What do you teach at Ca’ Foscari? What are your main research interests?
I am originally from Brindisi, adopted by Ferrara, and have been part of the Ca' Foscari community for a few months only. At the Department of Humanities I teach in the MA in Digital and Public Humanities the courses Digital Art, Digital Iconography and Iconology Studies, as well as a course in History of Contemporary Art. I am one of the members of the VeDPH where I follow projects on digital museums and their different forms of representation related to research, communication, exhibitions and creative processes. My interest is in art historical collections, catalogues and exhibitions that benefit from digital interpretation to share new resources for the benefit of the community of scholars, students, enthusiasts and in general a curious public interested in learning about their cultural heritage.
What led you to pursue a research career?
My training is rooted in visual arts production and curatorship processes, with initial research into those video art practices designed to have a strong interaction with the audience and the surrounding space.
I obtained my PhD in Human Sciences at the University of Ferrara, where I had already worked as a research fellow, developing my interest in Digital Art History and Digital Cultural Heritage. In Ferrara I conducted interdisciplinary research between the History of Modern Art chair of the Department of Humanities and the Department of Architecture in the TekneHub-Tecnopolo of the Emilia-Romagna High Technology Network. Working at these two hubs gave me the chance to take part in a fruitful dialogue with local and national museums. The latest outcome of these partnerships is the creation of the DiDiART - Diagnostica e Digitale per l'Arte ("Diagnostics and Digital Art") laboratory, of which I am one of the founding members and now part of the Steering Committee.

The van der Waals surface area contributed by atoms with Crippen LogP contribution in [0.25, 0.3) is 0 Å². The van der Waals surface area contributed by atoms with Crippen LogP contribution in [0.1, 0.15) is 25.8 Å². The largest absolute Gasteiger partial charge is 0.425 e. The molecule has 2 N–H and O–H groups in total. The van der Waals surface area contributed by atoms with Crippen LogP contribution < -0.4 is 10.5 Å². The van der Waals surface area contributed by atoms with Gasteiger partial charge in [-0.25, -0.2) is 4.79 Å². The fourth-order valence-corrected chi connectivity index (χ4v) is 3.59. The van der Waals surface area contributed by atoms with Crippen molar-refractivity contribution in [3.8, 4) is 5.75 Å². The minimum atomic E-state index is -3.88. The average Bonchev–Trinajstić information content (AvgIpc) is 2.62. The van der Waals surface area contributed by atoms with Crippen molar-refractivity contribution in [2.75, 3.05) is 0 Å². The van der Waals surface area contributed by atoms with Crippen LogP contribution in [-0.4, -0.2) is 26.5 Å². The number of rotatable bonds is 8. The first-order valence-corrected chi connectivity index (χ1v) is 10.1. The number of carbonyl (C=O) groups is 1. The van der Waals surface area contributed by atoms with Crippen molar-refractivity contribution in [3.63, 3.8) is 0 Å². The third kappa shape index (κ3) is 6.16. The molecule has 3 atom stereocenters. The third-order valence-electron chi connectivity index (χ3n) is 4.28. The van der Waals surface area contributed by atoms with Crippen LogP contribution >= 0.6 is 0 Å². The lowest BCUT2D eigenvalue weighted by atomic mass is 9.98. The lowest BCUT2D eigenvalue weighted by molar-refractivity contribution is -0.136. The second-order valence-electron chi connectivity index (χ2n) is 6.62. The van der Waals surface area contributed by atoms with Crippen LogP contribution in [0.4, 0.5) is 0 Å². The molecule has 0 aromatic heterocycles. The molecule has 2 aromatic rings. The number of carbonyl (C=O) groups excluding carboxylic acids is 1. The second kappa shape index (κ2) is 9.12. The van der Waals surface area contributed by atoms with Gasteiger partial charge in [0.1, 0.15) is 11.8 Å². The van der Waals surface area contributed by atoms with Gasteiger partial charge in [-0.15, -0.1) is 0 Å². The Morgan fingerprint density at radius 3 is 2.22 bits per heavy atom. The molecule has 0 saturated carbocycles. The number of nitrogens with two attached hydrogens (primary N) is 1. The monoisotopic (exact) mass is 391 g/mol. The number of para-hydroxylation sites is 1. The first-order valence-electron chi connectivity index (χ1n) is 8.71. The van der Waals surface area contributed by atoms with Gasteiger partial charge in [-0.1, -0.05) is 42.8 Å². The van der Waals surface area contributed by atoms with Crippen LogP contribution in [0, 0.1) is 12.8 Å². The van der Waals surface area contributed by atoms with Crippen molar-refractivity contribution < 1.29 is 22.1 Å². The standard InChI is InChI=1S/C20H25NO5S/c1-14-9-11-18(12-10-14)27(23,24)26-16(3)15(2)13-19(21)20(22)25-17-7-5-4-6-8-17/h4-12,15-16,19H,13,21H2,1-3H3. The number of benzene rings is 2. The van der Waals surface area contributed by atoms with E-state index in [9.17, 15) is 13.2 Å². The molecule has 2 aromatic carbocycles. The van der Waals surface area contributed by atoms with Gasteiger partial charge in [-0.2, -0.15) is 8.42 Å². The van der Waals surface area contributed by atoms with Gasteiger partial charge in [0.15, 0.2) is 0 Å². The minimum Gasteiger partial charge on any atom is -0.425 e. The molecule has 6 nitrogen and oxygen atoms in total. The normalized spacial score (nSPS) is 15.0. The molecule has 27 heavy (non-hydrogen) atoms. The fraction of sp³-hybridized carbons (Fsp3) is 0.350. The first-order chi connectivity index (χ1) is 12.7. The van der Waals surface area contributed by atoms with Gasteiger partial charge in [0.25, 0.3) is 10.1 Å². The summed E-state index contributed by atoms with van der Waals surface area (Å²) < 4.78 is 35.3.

What are you most passionate about in your research?
Digital processing in art history and museums offers the possibility to help design interpretative models to visualise artworks, represent collection displacement, read the museum space, and set up new narrative formulas between the artwork and its viewer. These elements rely not only on scientific research, but also on creative skills, giving the museum an increasingly workshop-like and participatory value.
Have you always known that this was going to be your path?
Research can feel abstract, especially if it is not immediately associated with a precise object. That object, moreover, is not always clear; on the contrary, it begins to take shape along the way, later becoming a project and then an ambition. I didn't know if I would ever have the ambition and self-denial to go down this road. I certainly had a strong determination and passion, and I think it was these two factors that set me on the most favourable road.
Can you offer any advice to researchers in the early stages of their career?
I can advise all those approaching research not to be afraid of dealing with fields of knowledge that are apparently outside their own field of study. Contamination between disciplines, methods, techniques and languages not only is a resource to consolidate interest in scientific research by broadening your interpretation skills, but it is also an opportunity to test your professional goal and the field in which you choose to work.